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Pink Shirt Day: BC SPCA teaches kids empathy to help stop bullying

February 17, 2022

Focusing on empathy development with pets can be key in helping young people understand the consequences of bullying. Through its humane education programs, which reach thousands of B.C. children each year, the BC SPCA is helping young people put themselves in the place of others and to think and feel from another’s perspective.

“Developing empathy is a skill that needs to be taught and practiced,” says Craig Naherniak, BC SPCA general manager, humane education. “We focus on helping young people understand how their attitudes and behaviours impact all animals, from pets to wildlife.” He says the SPCA’s summer camps, school presentations, Kids Club, animal clubs and workshops are geared to helping students gain a deeper understanding of their place in the world by exploring the connections that exist between animals, humans and the environment. The program targets youth between the ages of 5 and 13, which is a key development time for both learning empathy skills and demonstrating compassion for others.

Virtual BC SPCA humane education Kindness Counts presentation.

“This is the age range when children are able to understand how their actions impact others and when children are beginning to create their own social networks, including the close connections they have with animals,” says Naherniak.

The development of empathy, kindness and pro-social skills is crucial at all age levels in tackling bullying, says Naherniak. “Understanding that our actions can impact others both positively and negatively shares the message with young minds that while humans may have the capacity to cause harm to animals and the environment, we as individuals also have the power to make a difference.”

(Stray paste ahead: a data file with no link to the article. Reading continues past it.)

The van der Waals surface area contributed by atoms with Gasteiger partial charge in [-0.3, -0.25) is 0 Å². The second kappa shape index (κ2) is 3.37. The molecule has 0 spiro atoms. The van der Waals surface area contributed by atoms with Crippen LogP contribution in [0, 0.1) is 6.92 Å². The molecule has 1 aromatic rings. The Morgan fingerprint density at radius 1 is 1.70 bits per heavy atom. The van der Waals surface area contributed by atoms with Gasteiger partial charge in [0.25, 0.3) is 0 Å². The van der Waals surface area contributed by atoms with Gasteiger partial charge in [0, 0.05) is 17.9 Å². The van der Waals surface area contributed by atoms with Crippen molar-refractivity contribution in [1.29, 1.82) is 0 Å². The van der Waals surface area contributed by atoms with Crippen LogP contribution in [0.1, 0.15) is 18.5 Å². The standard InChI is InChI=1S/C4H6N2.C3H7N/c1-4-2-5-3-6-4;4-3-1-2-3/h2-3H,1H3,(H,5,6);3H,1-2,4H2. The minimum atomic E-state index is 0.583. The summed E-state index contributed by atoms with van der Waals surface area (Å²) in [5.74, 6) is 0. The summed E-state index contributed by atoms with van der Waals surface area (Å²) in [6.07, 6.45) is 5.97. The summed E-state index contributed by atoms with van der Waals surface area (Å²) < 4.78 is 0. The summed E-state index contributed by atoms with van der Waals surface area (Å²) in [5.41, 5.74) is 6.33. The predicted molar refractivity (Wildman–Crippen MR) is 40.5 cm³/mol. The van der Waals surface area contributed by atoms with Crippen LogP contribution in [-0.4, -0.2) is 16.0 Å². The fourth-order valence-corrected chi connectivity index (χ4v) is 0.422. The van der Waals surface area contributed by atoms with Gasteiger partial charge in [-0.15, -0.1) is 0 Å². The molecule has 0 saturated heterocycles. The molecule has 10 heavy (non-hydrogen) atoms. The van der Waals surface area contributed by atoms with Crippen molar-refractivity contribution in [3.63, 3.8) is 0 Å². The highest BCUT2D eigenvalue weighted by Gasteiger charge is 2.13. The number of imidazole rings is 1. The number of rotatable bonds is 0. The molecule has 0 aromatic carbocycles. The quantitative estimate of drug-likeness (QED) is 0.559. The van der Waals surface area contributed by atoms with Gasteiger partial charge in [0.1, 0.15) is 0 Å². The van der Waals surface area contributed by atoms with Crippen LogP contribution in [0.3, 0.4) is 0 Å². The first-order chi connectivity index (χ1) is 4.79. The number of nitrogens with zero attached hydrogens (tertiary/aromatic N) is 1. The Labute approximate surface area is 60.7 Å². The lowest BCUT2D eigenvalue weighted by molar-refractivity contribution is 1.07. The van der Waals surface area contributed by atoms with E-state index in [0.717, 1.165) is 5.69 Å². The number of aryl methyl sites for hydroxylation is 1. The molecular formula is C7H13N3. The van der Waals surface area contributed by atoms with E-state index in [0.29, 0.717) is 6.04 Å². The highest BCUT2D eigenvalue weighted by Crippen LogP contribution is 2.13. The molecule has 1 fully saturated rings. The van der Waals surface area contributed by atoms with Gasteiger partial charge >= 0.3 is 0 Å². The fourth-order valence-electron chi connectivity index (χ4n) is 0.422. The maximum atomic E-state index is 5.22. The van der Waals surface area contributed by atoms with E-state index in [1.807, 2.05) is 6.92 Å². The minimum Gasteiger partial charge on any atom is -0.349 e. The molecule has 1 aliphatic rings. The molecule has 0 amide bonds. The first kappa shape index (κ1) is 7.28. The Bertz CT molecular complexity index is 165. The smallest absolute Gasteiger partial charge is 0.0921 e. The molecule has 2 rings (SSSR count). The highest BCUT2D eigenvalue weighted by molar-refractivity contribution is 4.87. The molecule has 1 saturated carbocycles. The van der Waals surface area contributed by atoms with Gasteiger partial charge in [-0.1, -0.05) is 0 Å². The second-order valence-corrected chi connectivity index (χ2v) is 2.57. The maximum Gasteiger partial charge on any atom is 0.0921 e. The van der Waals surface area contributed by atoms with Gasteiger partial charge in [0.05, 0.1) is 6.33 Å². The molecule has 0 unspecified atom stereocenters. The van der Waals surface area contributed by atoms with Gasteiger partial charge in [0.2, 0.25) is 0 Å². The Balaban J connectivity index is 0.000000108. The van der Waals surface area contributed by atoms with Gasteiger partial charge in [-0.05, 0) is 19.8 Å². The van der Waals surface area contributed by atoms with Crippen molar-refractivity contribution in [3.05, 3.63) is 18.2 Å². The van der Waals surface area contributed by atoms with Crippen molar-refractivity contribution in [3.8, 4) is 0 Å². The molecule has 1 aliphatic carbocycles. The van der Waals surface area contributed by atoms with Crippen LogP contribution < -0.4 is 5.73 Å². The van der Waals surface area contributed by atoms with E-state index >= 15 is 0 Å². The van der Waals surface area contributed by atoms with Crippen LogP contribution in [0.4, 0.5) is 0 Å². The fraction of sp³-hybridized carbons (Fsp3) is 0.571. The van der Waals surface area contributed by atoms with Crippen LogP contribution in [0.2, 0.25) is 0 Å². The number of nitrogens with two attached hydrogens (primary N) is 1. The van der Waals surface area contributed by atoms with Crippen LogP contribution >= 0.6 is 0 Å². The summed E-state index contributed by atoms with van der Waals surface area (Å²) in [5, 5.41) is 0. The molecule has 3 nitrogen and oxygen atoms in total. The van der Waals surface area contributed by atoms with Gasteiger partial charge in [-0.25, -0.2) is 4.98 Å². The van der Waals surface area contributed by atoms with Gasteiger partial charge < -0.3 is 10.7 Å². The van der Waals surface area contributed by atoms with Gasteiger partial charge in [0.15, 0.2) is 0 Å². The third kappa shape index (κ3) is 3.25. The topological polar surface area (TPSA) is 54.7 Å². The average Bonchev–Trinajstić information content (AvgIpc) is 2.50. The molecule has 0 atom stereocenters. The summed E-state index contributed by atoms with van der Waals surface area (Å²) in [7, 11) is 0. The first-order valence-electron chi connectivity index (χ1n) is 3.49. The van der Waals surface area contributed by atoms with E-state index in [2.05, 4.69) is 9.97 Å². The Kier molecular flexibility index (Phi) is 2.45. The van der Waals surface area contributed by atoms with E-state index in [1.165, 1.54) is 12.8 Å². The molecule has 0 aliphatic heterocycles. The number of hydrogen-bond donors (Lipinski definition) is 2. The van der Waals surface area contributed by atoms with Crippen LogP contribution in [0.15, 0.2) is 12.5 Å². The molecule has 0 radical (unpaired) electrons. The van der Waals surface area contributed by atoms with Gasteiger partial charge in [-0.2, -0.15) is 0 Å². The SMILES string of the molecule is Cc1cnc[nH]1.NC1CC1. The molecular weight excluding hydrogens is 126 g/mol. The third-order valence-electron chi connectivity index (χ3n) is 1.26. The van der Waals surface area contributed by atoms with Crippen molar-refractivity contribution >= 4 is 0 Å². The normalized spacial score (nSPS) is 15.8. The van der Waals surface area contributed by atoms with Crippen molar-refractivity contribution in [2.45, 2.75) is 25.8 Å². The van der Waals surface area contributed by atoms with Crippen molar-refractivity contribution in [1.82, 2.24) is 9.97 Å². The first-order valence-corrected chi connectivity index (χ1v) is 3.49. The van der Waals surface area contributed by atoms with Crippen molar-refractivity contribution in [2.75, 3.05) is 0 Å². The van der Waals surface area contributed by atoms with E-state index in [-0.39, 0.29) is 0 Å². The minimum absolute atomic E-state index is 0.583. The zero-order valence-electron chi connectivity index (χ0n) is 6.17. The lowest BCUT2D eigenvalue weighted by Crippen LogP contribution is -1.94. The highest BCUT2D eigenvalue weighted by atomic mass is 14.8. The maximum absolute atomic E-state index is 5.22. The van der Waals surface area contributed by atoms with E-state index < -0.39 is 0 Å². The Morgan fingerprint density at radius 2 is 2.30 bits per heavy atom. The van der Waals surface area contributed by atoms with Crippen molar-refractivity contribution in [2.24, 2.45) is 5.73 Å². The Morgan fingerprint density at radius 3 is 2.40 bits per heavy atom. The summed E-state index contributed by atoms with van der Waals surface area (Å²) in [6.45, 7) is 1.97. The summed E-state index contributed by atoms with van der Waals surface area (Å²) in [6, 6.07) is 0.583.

He says research on the impact of teaching humane education to children shows that children who have participated in these programs score higher on empathy scales. “They also show an increase in prosocial skills, a better ability to regulate their emotions and more helping behaviours.”

A key component of the BC SPCA’s programming involves recognizing the shared emotions and needs that humans and animals have. “By learning and understanding that just like them, an animal can feel happy, nervous, afraid or angry, children as young as kindergarten age demonstrate the ability to recognise and relate to animal body language and behaviour,” says Naherniak. “They learn that through their individual actions, they have the capacity to undertake acts that demonstrate kindness.”

By sharing stories of animals such as a frightened cat who has come into a BC SPCA shelter, or images of a wild bear living in captivity at a zoo youth gain new perspectives of other living beings’ experiences and the challenges they face.

“A recent example is a grade one student who lamented that although the fearful cat they saw was ‘very cute’, the kindest thing to do is to leave her alone and give her space until she tells us with her body language that she is comfortable and ready to play,” says Naherniak.

The importance of not being a bystander in the face of injustices is imparted on youth at all levels of the BC SPCA’s humane education programming, and this has a big impact on how students view bullying. Through learning about animal issues and developing ways to use their voices to take action, youth nurture and develop the empathy, confidence and self-esteem necessary to be ambassadors for kindness in their communities.

“As humane educators, we are continuously inspired by youth in our programs who find new formats to use their voices to speak up for others,” says Naherniak. “Undertaking everything from research projects and speeches, to short films and school-wide campaigns on various animal issues, the youth of B.C. demonstrate their abilities to be a powerful voice for kindness and compassion.”

In addition to programs for youth, the BC SPCA also offers a wide range of teacher resources for classroom use.